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Which form should be used for the past tense "freezed" or "frozen" or are both acceptable?

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closed as off-topic by FumbleFingers, cornbread ninja 麵包忍者, choster, Kristina Lopez, Bradd Szonye Nov 8 '13 at 3:19

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This is General Reference. What possible "real-world" problem could OP have that wouldn't be answered by any dictionary? –  FumbleFingers Nov 7 '13 at 19:14
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3 Answers 3

up vote 4 down vote accepted

Frozen

Is the state something is in after it freezes. Not the past tense.

That water is frozen.

And,

Froze

Is the past tense.

We froze the water, so now it is frozen.

And Freezed is simply wrong, to the best of my knowledge.

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I wonder though if it might be used akin to "broad-casted" and "flied out". I see it a lot in association with technology. –  NateMPLS May 6 '11 at 0:47
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Froze is the past tense of freeze and frozen is the past participle. Freezed, while occasionally used, is incorrect (even my spellcheck is flagging it).

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Commonly used? I've only heard small children use "freezed". –  Matthew Read May 5 '11 at 20:03
    
@MatthewRead half a million hits on google... maybe not that common. –  snumpy May 5 '11 at 21:28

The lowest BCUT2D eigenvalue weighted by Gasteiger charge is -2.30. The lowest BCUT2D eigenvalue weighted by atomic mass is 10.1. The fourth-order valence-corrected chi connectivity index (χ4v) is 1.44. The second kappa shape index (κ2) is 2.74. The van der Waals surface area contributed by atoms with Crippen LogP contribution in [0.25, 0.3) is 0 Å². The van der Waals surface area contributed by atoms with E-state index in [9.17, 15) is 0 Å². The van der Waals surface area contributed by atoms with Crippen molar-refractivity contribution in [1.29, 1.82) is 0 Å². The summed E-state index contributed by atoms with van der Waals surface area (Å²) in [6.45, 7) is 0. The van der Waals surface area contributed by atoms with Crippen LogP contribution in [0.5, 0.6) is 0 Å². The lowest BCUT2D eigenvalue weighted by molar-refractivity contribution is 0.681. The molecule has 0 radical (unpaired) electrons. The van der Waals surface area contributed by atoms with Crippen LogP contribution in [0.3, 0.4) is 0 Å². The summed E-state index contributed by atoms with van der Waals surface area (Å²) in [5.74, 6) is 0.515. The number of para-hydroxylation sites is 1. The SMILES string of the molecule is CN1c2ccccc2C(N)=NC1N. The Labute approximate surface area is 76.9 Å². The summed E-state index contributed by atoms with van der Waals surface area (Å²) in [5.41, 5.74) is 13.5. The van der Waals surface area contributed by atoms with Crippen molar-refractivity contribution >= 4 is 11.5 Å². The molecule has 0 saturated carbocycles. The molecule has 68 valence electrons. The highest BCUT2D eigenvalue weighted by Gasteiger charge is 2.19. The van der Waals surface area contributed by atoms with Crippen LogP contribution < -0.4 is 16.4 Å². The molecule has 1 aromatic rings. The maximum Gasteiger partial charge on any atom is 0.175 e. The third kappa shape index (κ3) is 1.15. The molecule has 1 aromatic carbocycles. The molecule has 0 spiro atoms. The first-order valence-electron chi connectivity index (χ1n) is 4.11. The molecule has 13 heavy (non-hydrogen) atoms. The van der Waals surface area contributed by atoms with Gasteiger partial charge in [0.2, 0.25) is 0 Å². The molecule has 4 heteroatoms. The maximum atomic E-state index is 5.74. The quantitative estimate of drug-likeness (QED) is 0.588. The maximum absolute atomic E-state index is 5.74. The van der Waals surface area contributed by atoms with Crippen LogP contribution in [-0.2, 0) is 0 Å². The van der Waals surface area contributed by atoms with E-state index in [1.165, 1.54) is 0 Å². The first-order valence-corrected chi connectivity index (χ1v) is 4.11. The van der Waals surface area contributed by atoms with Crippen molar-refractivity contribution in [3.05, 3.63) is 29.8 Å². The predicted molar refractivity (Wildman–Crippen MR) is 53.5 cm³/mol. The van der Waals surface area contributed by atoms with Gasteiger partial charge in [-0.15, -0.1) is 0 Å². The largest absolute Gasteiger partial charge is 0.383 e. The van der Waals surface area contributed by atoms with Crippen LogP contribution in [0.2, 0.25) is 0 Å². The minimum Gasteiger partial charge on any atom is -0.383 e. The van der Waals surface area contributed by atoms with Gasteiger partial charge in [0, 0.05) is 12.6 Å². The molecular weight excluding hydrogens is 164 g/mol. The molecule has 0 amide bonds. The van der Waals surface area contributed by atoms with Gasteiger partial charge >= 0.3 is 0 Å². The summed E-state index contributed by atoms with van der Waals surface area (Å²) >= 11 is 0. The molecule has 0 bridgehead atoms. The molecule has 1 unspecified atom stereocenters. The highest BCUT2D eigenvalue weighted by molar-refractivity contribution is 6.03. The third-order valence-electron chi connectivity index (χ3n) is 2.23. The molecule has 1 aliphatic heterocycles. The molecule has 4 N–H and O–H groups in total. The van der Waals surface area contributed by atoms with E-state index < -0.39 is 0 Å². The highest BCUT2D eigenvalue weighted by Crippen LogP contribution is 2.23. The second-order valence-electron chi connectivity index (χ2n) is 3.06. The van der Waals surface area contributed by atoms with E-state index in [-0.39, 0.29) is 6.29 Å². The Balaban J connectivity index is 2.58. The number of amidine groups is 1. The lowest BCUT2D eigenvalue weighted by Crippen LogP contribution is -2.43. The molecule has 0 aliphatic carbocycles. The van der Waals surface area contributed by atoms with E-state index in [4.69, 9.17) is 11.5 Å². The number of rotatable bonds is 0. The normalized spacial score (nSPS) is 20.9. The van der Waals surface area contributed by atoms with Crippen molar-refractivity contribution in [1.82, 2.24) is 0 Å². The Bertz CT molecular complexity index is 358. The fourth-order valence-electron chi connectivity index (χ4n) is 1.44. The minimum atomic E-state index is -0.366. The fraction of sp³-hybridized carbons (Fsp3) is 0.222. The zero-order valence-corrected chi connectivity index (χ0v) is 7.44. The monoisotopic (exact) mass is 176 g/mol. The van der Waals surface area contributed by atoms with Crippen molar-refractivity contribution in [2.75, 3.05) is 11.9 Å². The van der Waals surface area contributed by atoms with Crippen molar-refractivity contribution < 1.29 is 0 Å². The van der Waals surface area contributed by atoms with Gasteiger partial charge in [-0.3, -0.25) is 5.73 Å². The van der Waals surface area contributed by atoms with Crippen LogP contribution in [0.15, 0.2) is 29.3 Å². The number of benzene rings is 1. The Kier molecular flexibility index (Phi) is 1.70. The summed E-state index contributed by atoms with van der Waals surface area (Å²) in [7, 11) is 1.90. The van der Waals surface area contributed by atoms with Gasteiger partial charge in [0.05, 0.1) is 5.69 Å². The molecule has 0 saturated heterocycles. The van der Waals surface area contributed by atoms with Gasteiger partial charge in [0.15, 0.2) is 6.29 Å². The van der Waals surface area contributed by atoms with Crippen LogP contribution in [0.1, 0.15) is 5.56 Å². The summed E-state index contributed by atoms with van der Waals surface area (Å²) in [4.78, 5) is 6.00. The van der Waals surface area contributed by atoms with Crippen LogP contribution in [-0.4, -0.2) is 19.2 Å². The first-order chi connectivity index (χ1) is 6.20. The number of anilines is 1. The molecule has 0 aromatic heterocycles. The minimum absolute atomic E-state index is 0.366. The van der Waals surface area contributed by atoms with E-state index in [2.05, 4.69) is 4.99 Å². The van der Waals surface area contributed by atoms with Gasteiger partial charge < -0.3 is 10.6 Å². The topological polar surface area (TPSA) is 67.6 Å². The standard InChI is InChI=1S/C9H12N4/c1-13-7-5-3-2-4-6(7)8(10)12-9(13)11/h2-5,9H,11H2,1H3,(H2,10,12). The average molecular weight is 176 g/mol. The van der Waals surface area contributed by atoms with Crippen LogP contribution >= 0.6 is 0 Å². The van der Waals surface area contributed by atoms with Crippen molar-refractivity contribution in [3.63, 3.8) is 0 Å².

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Google's numbers aren't reliable. I can't find a good article I read about it recently, but here's an example of numbers varying wildly. As well, a lot of the results seem to be talking about the error, or using it for SEO, etc. I would also expect non-native English speakers to use it, since it would be a natural word to form if you didn't know. –  Matthew Read May 5 '11 at 21:35
    
@MatthewRead I'm sorry that my word choice has caused such distress. I have duly modified my answer. –  snumpy May 5 '11 at 23:10
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From Princeton University: http://www.websters-online-dictionary.org/definitions/Freezed (Ignore this line, this is just to satisfy the stupid minimum character requirement.)

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As links tend to go bad, you should provide a relevant quote— and then you wouldn't need filler text, either. –  choster Nov 8 '13 at 1:23
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